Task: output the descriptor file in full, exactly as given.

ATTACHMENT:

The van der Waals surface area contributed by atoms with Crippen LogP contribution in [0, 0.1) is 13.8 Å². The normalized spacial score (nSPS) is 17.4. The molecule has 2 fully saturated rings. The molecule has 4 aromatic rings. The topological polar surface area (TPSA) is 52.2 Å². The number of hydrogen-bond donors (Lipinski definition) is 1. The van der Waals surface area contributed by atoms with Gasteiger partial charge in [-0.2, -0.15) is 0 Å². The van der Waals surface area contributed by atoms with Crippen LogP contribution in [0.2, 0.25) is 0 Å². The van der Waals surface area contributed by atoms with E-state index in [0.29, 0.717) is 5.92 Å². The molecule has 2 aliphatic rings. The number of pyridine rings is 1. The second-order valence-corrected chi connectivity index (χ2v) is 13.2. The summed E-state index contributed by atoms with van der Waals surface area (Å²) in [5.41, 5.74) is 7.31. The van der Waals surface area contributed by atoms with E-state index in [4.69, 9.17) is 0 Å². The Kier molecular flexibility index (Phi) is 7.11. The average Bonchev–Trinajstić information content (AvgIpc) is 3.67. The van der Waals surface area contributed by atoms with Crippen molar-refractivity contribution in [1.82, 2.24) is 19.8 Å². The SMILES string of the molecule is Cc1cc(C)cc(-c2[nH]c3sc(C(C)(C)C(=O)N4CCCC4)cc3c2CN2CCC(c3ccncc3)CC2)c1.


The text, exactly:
The van der Waals surface area contributed by atoms with Crippen LogP contribution in [0, 0.1) is 13.8 Å². The normalized spacial score (nSPS) is 17.4. The molecule has 2 fully saturated rings. The molecule has 4 aromatic rings. The topological polar surface area (TPSA) is 52.2 Å². The number of hydrogen-bond donors (Lipinski definition) is 1. The van der Waals surface area contributed by atoms with Gasteiger partial charge in [-0.2, -0.15) is 0 Å². The van der Waals surface area contributed by atoms with Crippen LogP contribution in [0.2, 0.25) is 0 Å². The van der Waals surface area contributed by atoms with E-state index in [0.29, 0.717) is 5.92 Å². The molecule has 2 aliphatic rings. The number of pyridine rings is 1. The second-order valence-corrected chi connectivity index (χ2v) is 13.2. The summed E-state index contributed by atoms with van der Waals surface area (Å²) in [5.41, 5.74) is 7.31. The van der Waals surface area contributed by atoms with E-state index in [4.69, 9.17) is 0 Å². The Kier molecular flexibility index (Phi) is 7.11. The average Bonchev–Trinajstić information content (AvgIpc) is 3.67. The van der Waals surface area contributed by atoms with Crippen molar-refractivity contribution in [1.82, 2.24) is 19.8 Å². The SMILES string of the molecule is Cc1cc(C)cc(-c2[nH]c3sc(C(C)(C)C(=O)N4CCCC4)cc3c2CN2CCC(c3ccncc3)CC2)c1.